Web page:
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Why ‘Ben-Hur’ Could Be One of the Summer’s Big Box Office Bombs

New Film "Ben-Hur"New Film "Ben-Hur"
Jack Huston discusses "Ben-Hur" on August 5, 2016 in New York City. Steve Mack FilmMagic

This weekend could see the release of one of the summer’s biggest box office bombs: Ben-Hur.

Viacom’s Paramount Pictures and MGM certainly are bracing for what could be a massively disappointing weekend debut for the latest remake of the epic, chariot-racing thriller.

Tracking of ticket pre-sales show Ben-Hur is on pace to barely make more than $15 million this weekend, if not lower, which would be a huge disappointment for a big-budget action film bent on topping the box office.

The studio spent a reported $100 million to make the movie, which stars Jack Huston and Morgan Freeman, and likely millions more on the film’s marketing budget. Despite that major investment—and even with limited competition among new releases this weekend—the latest iteration of Ben-Hur (there was a 1925 silent film of the same name before Charlton Heston took the reins as the title character in 1959) is not generating much buzz among U.S. moviegoers. And critics also hate it. Rotten Tomatoes shows a 29% approval rating.

BWarner Bros. superhero tent pole Suicide Squad (somewhat of a disappointment in its own right, with toxic reviews seemingly weighing on box office receipts) was the highest-grossing movie last weekend, with $43.5 million in domestic ticket sales, according to Box Office Mojo. And, that was Suicide Squad‘s second week in theaters, having set an August record with a $133.7 million domestic opening the previous weekend.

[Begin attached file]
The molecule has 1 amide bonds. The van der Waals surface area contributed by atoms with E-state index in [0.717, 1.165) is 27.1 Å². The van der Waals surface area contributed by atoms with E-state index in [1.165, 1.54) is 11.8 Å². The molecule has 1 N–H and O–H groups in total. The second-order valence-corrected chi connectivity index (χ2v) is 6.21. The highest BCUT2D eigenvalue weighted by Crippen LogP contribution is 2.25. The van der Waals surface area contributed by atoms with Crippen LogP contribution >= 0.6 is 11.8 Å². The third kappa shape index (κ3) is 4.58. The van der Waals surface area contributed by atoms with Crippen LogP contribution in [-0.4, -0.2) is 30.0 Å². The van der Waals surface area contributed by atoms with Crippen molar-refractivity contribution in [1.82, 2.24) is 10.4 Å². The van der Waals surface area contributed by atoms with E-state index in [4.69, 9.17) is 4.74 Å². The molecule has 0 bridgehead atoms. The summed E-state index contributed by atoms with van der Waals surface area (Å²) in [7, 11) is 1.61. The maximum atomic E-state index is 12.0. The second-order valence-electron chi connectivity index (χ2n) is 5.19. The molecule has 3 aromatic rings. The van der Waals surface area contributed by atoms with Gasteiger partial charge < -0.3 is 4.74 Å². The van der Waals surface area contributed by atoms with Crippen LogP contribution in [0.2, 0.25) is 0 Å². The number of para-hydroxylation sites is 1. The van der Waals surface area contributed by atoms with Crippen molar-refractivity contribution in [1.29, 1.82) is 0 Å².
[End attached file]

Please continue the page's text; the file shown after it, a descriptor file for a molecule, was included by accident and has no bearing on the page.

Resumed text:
A $15 million finish last weekend would have put Ben-Hur firmly in fourth place, ahead of the Jason Bourne reboot (in its third week) and behind Disney’s smaller-than-expected debut haul for Pete’s Dragon.

The Hollywood Reporter noted this week that Paramount is working hard to mobilize the market of Christian moviegoers to boost ticket sales for Ben-Hur, which is a faith-based tale adapted from Lew Wallace’s 1880 novel Ben-Hur: A Tale of the Christ. The studio will have to hope that religious throngs turn up at movie theaters across the country if Ben-Hur is to have any chance to race past some of the stronger holdovers at the box office this weekend, including Suicide Squad and Sony’s Sausage Party.

Meanwhile, Ben-Hur will also have to fend off fellow newcomers such as the animated movie Kubo and the Two Strings, from the Comcast-owned Focus Features, as well as the R-rated Warner Bros. bro-comedy War Dogs, which stars Jonah Hill and Miles Teller as arms dealers. All three movies are expected to make in between $10 million and $15 million in their opening weekends. Not helping Ben-Hur is the fact that, of the three, it’s by far the worst-reviewed new film, scoring just a 29% rating on RottenTomatoes.com, compared to a 59% score for War Dogs and Kubo‘s 94% rating.

Hollywood has seen more than its share of big-budget blockbusters falling flat with audiences this summer. Even Walt Disney, this summer’s undisputed box office champ has had a few disappointments.